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Special Needs of Population Satisfied by Free Clinics

The analysis of free clinics’ procedures and economic peculiarities prove that they satisfy special needs of the U.S. population (poor or uninsured citizens). In general, these needs incorporate physical examinations, satisfied by almost 81, 4% of free clinics, chronic disease management, provided in 73, 2% of clinics, acute care, peculiar for 62, 3% of clinics, medications, given in 86,5% of clinics, and gynecological care, available in 46,2% of clinics (Darell, 2008, p. 259). Although it seems that procedure of limited health care as well as limited economic resources do not give an opportunity to satisfy the needs of patients in the best way, in fact, the most striking feature of free clinics is qualitative care. For example, it has been proven that free clinics do better than health centers and private physicians in providing certain diagnostic procedures. In comparison, private clinics report that only 9% of physicians are able to get laboratory tests at a reduced cost, while free clinics claim that 80, 7% of their physicians directly provide laboratory services at no cost (Darnell, 2008, p. 261).

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Benefits of Free Clinics

The main benefit of free clinics is the expansion of community-based primary care capacity for low-income people. For example, if to focus on an example of Lyon Park, it becomes clear that it provides patients with “high-volume, high-quality care with low overhead and per-visit costs” (Brennan, 2013, p. 111). If to take the whole country, it means that free clinics perform an essential goal of health care availability. From the perspective of the current situation in the U.S., it is necessary to mention that free clinics go hand in hand with modern reforms of the health care system. In fact, they are a crucial part of making the U.S. an actual democratic center where everyone can receive health care on an equal basis.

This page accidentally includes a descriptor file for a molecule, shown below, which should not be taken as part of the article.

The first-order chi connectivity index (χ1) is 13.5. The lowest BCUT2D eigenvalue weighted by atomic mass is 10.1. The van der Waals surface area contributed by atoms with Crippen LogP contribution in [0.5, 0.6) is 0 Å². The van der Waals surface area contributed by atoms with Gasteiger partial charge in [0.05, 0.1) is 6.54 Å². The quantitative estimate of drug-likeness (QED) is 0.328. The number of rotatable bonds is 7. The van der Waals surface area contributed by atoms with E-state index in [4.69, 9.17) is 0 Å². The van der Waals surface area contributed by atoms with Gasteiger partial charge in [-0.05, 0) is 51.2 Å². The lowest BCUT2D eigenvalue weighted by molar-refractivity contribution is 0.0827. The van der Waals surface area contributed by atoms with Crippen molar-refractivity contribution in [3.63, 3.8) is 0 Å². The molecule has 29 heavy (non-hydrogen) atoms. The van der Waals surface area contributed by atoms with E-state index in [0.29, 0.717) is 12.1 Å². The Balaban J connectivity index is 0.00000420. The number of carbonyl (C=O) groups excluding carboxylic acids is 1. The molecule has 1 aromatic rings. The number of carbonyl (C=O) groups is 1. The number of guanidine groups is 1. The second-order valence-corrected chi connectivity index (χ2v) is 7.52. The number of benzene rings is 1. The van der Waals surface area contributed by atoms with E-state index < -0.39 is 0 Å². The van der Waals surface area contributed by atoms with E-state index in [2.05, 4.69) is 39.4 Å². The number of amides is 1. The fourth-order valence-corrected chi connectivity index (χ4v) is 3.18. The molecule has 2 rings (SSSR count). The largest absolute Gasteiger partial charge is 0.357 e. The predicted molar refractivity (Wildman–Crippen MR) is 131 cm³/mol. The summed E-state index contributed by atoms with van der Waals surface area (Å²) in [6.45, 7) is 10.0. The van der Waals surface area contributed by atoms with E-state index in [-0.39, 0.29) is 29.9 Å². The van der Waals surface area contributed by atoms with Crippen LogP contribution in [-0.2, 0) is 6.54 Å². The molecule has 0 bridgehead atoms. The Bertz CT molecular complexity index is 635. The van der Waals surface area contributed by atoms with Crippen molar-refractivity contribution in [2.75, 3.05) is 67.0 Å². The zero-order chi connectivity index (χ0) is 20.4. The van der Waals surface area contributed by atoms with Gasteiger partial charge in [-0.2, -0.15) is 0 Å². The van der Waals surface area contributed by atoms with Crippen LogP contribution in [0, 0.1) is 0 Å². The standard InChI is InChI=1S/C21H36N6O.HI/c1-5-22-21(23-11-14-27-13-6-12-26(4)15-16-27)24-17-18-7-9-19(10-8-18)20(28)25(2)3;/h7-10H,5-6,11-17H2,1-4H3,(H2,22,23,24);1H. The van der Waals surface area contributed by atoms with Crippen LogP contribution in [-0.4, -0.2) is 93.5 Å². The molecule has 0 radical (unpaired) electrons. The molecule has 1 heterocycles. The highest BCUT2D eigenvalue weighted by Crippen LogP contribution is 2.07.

Free clinics are a very necessary part of health care system in the U.S. The main reason for it is their ability to provide the poor and uninsured citizens with qualitative health care. A secret of their success lies in the main principle of the organization of their work - to get the greatest output with allocating the least amount of resources. In addition, all workers of free clinics are true enthusiasts, whose main objective is to treat poor people, but not to make a fortune on them.